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Young Elvis impersonators strike a pose during the junior Elvis lookalike contest at the 18th annual Parkes Elvis Festival, on January 9, 2010, marking the 75th birthday of the late US rock and roll icon Elvis Presley. (Amy Coopes/AFP/getty)

It was into this theater that Elvis, the “Hillbilly Cat” as he was called, strode with amused, defiant cool—his hips quivering a thousand times quicker than the CBS eye—and suddenly everything was at stake. Suddenly America was in the midst of a game of chicken, because Elvis was playin’ for keeps and takin’ his dreams very, very seriously. And, just as suddenly, so were those of us who listened to him. He was all erotic genius, both discovering and uncovering himself, his voice burning into the suburban bushes of Eisenhower’s America with otherwordly images of abandoned pleasures and back-alley thrills.

As an American Dream re-inventor, Elvis wasn’t lacking qualifications, not the least of which was volcanic ambition. Although he was the son of a dirt-poor sharecropper, he had roamed Memphis’s black Beale Street section studying his craft and spending his money on the kind of clothes that earned him the nickname “Memphis Flash.” He had also spent plenty of growing-up time listening to the gritty, vengeful last-shall-be-first message of white Pentecostal preachers holy-rollering around sawdust floors—scratching, clawing, and pleading for redemption.

Elvis literally scared the bejeezus out of racist, mid-’50s America.

His music bled menace and lust, but also tenderness and vulnerability and an overpowering romantic lyricism. He was all contradiction: the raunchy roadhouse rocker who loved mom and Jesus, the yes-sir/no-sir Southern boy with the swaggering carelessness, the smoldering sex symbol with the self-mocking smile. And, like Fitzgerald’s Gatsby, he was all magnetism: “There was something gorgeous about him, some heightened sensitivity to the promise of life—as if he were related to one of those intricate machines that register earthquakes ten thousand miles away.”  He was, and is, the stuff that American Dreamers are made of.

Sixties activist Abbie Hoffman said that Elvis killed Ike Eisenhower, and John Lennon said that before Elvis there was nothing and after Elvis there was everything. While these assertions are debatable, I do know for sure that when Elvis hit America in 1955, howling and gyrating like he had gulped down a jackhammer, the Hillbilly Cat was definitely out of the bag—and the world has never been the same.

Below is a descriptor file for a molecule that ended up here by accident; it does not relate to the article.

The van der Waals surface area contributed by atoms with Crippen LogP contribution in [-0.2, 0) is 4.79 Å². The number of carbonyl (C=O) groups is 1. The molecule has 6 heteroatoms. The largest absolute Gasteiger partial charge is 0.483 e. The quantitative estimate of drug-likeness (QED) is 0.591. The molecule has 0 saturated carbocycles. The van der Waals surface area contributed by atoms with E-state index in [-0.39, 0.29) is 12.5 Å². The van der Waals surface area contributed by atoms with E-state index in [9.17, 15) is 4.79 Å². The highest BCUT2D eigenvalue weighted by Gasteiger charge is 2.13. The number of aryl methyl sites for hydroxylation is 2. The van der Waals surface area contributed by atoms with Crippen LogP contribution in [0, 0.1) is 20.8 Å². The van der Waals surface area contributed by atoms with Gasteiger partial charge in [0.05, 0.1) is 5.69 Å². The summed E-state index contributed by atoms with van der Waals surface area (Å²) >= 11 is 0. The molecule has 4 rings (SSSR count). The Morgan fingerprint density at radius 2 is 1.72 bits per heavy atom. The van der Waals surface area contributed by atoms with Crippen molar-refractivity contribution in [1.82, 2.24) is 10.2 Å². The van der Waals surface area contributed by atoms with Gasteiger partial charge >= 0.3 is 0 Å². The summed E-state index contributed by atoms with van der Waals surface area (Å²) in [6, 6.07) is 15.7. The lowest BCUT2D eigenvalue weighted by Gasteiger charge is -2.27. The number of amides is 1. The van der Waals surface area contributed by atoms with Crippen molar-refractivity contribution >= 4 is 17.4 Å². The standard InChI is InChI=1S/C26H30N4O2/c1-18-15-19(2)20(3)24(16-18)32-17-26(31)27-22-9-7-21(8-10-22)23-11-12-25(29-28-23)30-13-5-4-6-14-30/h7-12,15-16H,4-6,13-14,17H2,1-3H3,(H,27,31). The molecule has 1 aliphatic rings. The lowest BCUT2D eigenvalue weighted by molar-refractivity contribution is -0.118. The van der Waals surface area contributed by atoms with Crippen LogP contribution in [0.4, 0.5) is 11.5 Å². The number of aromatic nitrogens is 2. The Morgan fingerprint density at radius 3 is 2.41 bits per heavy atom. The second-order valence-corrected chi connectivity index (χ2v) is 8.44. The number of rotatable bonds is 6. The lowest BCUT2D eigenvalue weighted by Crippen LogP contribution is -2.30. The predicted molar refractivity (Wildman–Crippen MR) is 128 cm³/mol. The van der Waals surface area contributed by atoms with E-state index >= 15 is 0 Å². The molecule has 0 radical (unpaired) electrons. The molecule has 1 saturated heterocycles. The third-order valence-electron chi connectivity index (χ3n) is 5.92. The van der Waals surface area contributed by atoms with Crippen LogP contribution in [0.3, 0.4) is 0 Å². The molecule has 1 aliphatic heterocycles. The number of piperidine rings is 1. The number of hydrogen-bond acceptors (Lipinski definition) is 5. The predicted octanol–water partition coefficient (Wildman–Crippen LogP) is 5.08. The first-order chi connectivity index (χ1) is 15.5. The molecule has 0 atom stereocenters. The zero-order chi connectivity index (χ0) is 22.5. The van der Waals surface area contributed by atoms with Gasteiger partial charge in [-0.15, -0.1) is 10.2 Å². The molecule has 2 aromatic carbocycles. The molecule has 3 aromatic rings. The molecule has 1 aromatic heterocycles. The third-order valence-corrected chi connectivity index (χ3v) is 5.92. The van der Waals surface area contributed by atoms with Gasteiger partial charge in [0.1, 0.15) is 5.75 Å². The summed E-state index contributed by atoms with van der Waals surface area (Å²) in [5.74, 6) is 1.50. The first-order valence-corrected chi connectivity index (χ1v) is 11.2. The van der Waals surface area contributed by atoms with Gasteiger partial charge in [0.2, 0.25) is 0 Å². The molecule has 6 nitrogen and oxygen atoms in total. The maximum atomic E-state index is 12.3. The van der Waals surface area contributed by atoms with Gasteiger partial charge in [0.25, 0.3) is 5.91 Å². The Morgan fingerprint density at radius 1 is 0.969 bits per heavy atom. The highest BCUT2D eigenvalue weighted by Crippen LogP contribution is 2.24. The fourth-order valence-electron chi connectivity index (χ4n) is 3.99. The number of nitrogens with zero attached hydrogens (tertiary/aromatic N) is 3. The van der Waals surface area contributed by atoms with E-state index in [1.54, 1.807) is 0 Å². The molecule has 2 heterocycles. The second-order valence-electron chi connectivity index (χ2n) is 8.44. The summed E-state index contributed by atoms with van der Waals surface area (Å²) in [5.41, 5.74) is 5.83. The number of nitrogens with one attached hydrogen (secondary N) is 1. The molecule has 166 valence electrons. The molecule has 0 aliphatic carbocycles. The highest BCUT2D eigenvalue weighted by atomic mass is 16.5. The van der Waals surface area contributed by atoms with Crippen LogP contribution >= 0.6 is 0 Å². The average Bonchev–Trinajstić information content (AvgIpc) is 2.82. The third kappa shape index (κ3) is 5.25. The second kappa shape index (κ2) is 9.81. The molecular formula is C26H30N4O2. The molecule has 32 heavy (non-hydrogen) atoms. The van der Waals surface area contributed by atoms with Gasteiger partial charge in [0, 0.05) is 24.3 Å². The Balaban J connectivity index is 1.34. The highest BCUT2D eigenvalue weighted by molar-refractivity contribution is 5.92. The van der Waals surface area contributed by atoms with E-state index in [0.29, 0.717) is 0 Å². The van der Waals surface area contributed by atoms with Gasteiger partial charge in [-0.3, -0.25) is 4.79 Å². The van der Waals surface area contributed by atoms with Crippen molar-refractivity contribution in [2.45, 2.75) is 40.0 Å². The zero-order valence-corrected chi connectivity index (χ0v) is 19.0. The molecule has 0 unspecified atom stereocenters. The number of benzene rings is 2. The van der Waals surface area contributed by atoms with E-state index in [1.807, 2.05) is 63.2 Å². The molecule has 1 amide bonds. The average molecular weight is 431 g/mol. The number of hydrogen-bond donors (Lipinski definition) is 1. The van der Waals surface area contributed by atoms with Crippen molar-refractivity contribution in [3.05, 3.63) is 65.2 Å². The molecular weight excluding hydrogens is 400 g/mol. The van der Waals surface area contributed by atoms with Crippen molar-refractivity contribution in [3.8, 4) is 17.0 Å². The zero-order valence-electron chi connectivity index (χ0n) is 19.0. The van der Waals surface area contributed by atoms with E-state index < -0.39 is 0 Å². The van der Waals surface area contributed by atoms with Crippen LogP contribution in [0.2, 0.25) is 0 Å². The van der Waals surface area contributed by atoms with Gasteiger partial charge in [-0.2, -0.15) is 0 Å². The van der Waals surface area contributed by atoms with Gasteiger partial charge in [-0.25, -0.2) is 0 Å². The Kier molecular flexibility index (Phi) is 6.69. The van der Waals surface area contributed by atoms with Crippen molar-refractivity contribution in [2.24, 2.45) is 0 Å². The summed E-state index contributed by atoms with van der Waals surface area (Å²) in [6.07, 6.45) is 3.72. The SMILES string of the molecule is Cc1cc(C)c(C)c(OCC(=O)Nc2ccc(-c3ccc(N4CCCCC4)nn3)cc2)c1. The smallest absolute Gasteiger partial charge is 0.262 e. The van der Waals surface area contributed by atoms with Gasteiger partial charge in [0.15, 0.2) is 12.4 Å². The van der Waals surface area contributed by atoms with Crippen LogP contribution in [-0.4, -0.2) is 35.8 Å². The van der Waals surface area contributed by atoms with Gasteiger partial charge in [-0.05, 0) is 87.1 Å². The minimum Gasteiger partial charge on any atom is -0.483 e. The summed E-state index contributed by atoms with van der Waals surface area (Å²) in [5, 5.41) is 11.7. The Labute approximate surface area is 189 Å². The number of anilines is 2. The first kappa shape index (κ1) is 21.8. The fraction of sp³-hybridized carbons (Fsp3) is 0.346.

Sadly, he spent his final few years eating peanut butter and banana sandwiches, theorizing about visitors from other planets or how the Jews were running the world, and giving rambling interpretations of the Bible that make Pat Robertson seem like a secular humanist. By the end, he was aimlessly performing in front of primarily leisure-suited, beehived audiences who conjured in Elvis’s multi-rhinestoned visage a glamorized version of themselves. Finally he pill-popped himself into oblivion and disappeared into his own mythology—where he is still, from time to time, allegedly sighted in the flesh.

Sociologically and musically, the birth of rock and roll can be glibly explained away simply as a matter of some white guy coming along who could “sing black” and get the bobbysoxers to screech. But there is absolutely no way to ever fully and truly explain Elvis: the backwoods boy who brilliantly mixed the music of poor whites and poor blacks and literally scared the bejeezus out of racist, mid-’50s America, and whose charisma dwarfed any, and all, who succeeded him.

Just after Presley’s death on August 16, 1977, his Svengali-like manager, Col. Tom Parker, was asked for a comment. He said, “This doesn’t change anything.”

In a way the old cigar-chomping hustler was right, although I’m sure the colonel was referring to the amount of money he himself would still be making. But what will really never change and will remain forever magical are Elvis’s early, lightning-bolt musical performances which—like the words and deeds of every great political, cultural or spiritual revolutionary—simultaneously struck the deepest fears of some, like parents, preachers and teachers, and the secret dreams of others, like me. “–Larry Durstin

Larry Durstin is an independent journalist who has covered politics and sports for a variety of publications and websites over the past 20 years. He is the author of the novel, The Morning After John Lennon Was Shot.